"The patterns and processes of the past will not lead to a successful future." Loren Mead, Transforming Congregations for the Future.
This paper attempts to outline the mission directions for the church, taking into account the large social and cultural changes in our communities. It is a large subject and much more could be written here. Deliberately, I have limited the length of this report so that it can be read in about an hour. However, I provide an extensive Bibliography so that you may source further reading and gain greater detail.
Other factors affecting future life of the Church include:
- Few volunteers, as most women now work while those who have had a lifetime of volunteer work along with a family responsibilities are ageing and have less energy and health.
- Globalisation and competitive market forces placing extra financial and time pressures on people resulting in longer and staggered working hours and often without additional income.
- Less discretionary money due to student loans, children's tertiary education, greater health costs and planning for a longer retirement without government support, along with increased life expectancy. Longer retirement may also increase volunteers so assisting churches
- Increasing search for a spiritual dimension in life along with a rejection of established church structure. Down with the old to embrace the new! Institutional Christianity may die but gospel values will live and expand their influence. Jesus personifies compassion, love, kindness, and tolerance, which often cannot be seen in the Church.
There is a range of views about how the church will develop in the future. In Tomorrow's God, Lloyd Geering outlines one view in this brief paragraph:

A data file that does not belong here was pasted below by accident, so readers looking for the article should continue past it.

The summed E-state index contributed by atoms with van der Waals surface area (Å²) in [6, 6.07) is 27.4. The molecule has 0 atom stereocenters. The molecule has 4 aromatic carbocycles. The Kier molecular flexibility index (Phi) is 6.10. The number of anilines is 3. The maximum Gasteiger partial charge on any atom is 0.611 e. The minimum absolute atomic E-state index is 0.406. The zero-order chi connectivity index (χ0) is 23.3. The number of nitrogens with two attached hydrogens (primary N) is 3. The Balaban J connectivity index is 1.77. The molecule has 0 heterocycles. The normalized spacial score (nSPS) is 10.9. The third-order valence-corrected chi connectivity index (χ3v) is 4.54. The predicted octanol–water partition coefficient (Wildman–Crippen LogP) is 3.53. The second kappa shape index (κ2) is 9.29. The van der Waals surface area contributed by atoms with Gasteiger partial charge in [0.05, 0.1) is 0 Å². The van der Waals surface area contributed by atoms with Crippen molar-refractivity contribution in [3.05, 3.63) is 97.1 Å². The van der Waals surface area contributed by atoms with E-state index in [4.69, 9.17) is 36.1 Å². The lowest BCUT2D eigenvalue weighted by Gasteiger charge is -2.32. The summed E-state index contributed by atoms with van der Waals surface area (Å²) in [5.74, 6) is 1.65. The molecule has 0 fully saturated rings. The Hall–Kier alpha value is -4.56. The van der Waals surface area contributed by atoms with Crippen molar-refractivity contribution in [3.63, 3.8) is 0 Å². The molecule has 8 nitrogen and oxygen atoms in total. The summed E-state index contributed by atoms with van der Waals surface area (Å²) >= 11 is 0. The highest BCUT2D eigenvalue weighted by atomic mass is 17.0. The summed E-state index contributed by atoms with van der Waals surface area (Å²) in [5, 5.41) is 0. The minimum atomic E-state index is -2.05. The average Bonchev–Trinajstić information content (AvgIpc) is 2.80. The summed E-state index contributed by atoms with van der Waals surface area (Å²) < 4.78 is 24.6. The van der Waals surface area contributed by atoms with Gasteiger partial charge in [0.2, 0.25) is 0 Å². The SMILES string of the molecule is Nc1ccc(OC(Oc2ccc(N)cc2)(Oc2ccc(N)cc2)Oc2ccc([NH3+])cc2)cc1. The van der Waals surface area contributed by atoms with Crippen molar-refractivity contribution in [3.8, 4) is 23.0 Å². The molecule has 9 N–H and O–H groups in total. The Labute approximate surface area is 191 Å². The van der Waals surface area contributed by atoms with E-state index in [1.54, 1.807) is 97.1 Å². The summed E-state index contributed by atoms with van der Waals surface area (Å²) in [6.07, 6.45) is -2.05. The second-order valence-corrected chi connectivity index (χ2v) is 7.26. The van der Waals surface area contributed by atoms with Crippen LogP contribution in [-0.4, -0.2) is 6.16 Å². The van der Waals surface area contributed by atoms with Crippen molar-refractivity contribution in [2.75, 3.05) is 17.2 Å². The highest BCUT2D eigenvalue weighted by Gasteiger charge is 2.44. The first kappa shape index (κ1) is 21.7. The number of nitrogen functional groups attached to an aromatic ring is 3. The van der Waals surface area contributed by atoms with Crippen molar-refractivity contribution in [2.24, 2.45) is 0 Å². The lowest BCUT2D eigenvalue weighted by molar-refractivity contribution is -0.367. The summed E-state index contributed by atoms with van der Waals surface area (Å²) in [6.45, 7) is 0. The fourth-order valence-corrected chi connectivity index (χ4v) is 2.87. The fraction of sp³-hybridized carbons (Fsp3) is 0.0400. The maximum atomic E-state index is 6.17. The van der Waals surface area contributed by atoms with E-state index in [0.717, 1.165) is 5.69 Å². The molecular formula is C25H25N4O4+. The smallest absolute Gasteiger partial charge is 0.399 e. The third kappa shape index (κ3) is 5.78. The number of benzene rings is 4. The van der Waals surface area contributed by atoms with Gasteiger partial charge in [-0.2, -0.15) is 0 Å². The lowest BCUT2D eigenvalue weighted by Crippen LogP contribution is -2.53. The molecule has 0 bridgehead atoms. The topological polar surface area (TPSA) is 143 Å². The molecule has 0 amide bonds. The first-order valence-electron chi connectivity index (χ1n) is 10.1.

"The meaning of human existence will increasingly become one of caring for the earth. Care of the earth entails caring for all life on earth and caring for one and other."
It saddens me greatly that our church gives scant regard to environmental issues. They will be some of the largest issues to be faced in our lives and yet "care of creation" is the least regarded of the five faces of mission, accepted by our church as the ways "to make Jesus Christ known" (General Assembly 1994). Surely Christians have a significant contribution to make in attempts to sustain God's creation.
However, I see the role of the Christian Community as more extensive than that outlined by Professor Geering. I think it also includes elements of awe and majesty in relating to a higher being in some form of individual or corporate worship. I understand that the "kingdom of God is within us" and so believe in a God closer and more personal than the source of all creation. However, the forms of worship are likely to undergo major shifts so that we may not even recognise them as different attempts at satisfying the same deep human need.
Perhaps the link between the present church and that of the church in, say, 2050 will be like photographs displayed at 50th birthday parties or in the newspaper. Photos of the birthday boy as a two year old! Nobody would pick it as the same person but the older family members recognise the continuity. The church now will be unrecognisable by 2050 Christians, but its development through the decades will be clearly observable, particularly in retrospect.
Soren Kirkegaard, the Danish philosopher, has a helpful saying: "you can only understand life backwards but you must live it forwards" May we continue to seek meaning as we go forward, encouraging each other to live the life into which we have been called.
"Listen to what the Spirit is saying to the churches."
Together then, let's live our Christian life, for our grandchildren, assisting them in their search for life's meaning!